In our practice, one of the most frequent inquiries we receive is from clients who are desperate to diminish their acne scars. Some of our clients have had these scars from adolescence, and once we’ve treated and restored their skin, they feel a tremendous sense of relief and boost in their self-confidence. They not only look better, but it’s obvious they feel much better, too.
Essentially, all acne pitting treatments call upon the body’s wound healing response: the damaged skin cells are removed to encourage the body to create new, healthy skin cells in its place. This is done by lasers or physically stimulating by microneedles. Skin that is relatively smooth and only discolored by acne scarring is best resolved by a non-wounding, light-based treatment such as Broad Band Light (BBL), or chemical peels.
BBL treatments use heat via a flash lamp to produce light energy of multiple simultaneous wavelengths to minimize skin discoloration. BBL cannot make major improvements in the texture of skin, however, BBL can penetrate deeply through the layers of skin without ablating or wounding skin cells to improve discoloration. It interacts with the abnormally-colored target, heating it up. The hemoglobin within the discolored acne marks are warmed, healing the vessels and resolving the redness.
Another treatment long used in modern aesthetic medicine to help with discoloration are chemical peels. Chemical peels consist of a solution applied to the skin, which over several days gradually peels away thin layers revealing the fresher, healthy skin beneath. Chemical peels can generally be grouped into three categories depending on how deep they penetrate the epidermis: light (or superficial), moderate, and deep.
Perhaps the most common and gentle peel is the Alpha Hydroxy Acid (AHA) peel, which is derived from natural plant extracts. Other light peels with low downtime include lactic acid peels and the AHA-based glycolic acid and citric acid peels. The strength of these peels determine how deep they will penetrate and hence how much peeling will occur. The strengths are based on the percent of the acid we are using, for example a 5% glycolic peel is much gentler than a 15% peel. A series of these light peels may address the discolored acne scarring, however a stronger type of peel is needed for pitted scarring. Stronger chemical peels such as TriChloroacetic Acid (TCA) peel or a Jessner’s Peel – a precise blend of three different peeling agents: salicylic acid (derived from aspirin), lactic acid, and resorcinol, a petrochemical – are best suited for deeper acne scarring but will have a longer peeling time period.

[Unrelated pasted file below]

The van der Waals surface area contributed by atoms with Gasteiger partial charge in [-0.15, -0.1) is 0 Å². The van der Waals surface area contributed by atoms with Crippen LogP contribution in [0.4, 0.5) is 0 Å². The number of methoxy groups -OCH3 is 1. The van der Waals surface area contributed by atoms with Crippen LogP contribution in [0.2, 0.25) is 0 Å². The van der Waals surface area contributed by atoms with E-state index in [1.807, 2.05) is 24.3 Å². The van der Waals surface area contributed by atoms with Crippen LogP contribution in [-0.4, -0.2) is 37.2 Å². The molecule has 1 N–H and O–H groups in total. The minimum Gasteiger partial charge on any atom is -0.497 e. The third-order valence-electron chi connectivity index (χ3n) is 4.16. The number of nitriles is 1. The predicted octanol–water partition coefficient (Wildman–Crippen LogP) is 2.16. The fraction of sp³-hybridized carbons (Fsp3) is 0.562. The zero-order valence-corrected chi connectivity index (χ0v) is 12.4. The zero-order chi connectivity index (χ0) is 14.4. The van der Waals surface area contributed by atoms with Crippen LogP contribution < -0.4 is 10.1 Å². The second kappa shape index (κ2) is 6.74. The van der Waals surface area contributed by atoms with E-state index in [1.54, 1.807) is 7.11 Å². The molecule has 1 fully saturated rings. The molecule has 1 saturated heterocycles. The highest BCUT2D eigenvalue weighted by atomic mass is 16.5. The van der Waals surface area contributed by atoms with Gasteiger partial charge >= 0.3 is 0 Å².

Laser peels are considered a cosmetic surgical procedure and are performed by me or my physician assistant. These peels are best suited for those clients who prefer fewer treatments and a single recovery period.
Laser skin resurfacing removes the damaged topmost layers of the skin layer by layer and stimulates the production of collagen and new skin cells. The high energy, amplified light waves of carbon dioxide (CO2) laser vaporize the epidermis instantly, with no minimal bleeding and minimal trauma to the surrounding skin.
Instead of removing the whole skin as a flat surface, fractional lasers create hundreds of channels smaller than the size of pin holes in the skin. The body’s wound healing response is still activated, but because between the channels, some skin is left untouched, recovery time is much quicker, usually about 5 to 7 days.
Microneedling can be understood as the manual version of fractional skin resurfacing. The skin is punctured with micro-fine needles to create channels deep into the dermis that stimulate the body’s wound healing response and kick-start new collagen production. Microneedling can be performed on the entire face, or limited to the areas of concern. The micro-channels created act as a conduit for serums to penetrate deeper into the skin. These micro-channels close up fairly quickly after the treatment and patients leave the office looking flushed. There is very little downtime. Usually a series of these treatments are needed to achieve desired results.
Depending on the depth and severity of acne scarring, a complete treatment regimen can take anywhere from two to six sessions. Initial results can be seen in less than a week with full collagen remodeling complete within four months.
As you can see, there are many choices of treatments to improve acne scarring. The severity of the scarring and preference to how much “down time” a patient can have factors into which treatment may be the best. To determine which treatment is the right one for you, I will spend time during the consultation to understand you goals and time line you have to achieve these goals and together we will come up with a treatment plan.